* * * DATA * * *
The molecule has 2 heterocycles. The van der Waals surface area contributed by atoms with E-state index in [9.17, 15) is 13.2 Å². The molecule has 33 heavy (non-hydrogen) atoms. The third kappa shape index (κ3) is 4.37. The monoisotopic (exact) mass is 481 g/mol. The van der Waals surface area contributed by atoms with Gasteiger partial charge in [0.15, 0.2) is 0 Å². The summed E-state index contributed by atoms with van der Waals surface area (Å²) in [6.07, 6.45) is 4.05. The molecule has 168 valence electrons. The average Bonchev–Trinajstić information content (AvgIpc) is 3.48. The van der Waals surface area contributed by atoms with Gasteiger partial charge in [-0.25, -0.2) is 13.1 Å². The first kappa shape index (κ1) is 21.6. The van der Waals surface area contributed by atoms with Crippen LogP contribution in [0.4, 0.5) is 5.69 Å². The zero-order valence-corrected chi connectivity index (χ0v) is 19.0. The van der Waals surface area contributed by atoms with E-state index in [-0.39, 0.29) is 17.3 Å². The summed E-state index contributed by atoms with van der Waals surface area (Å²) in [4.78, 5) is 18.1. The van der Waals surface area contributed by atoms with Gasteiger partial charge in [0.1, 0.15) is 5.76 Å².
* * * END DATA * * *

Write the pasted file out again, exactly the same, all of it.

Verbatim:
The molecule has 2 heterocycles. The van der Waals surface area contributed by atoms with E-state index in [9.17, 15) is 13.2 Å². The molecule has 33 heavy (non-hydrogen) atoms. The third kappa shape index (κ3) is 4.37. The monoisotopic (exact) mass is 481 g/mol. The van der Waals surface area contributed by atoms with Gasteiger partial charge in [0.15, 0.2) is 0 Å². The summed E-state index contributed by atoms with van der Waals surface area (Å²) in [6.07, 6.45) is 4.05. The molecule has 168 valence electrons. The average Bonchev–Trinajstić information content (AvgIpc) is 3.48. The van der Waals surface area contributed by atoms with Gasteiger partial charge in [-0.25, -0.2) is 13.1 Å². The first kappa shape index (κ1) is 21.6. The van der Waals surface area contributed by atoms with Crippen LogP contribution in [0.4, 0.5) is 5.69 Å². The zero-order valence-corrected chi connectivity index (χ0v) is 19.0. The van der Waals surface area contributed by atoms with E-state index in [-0.39, 0.29) is 17.3 Å². The summed E-state index contributed by atoms with van der Waals surface area (Å²) in [4.78, 5) is 18.1. The van der Waals surface area contributed by atoms with Gasteiger partial charge in [0.1, 0.15) is 5.76 Å².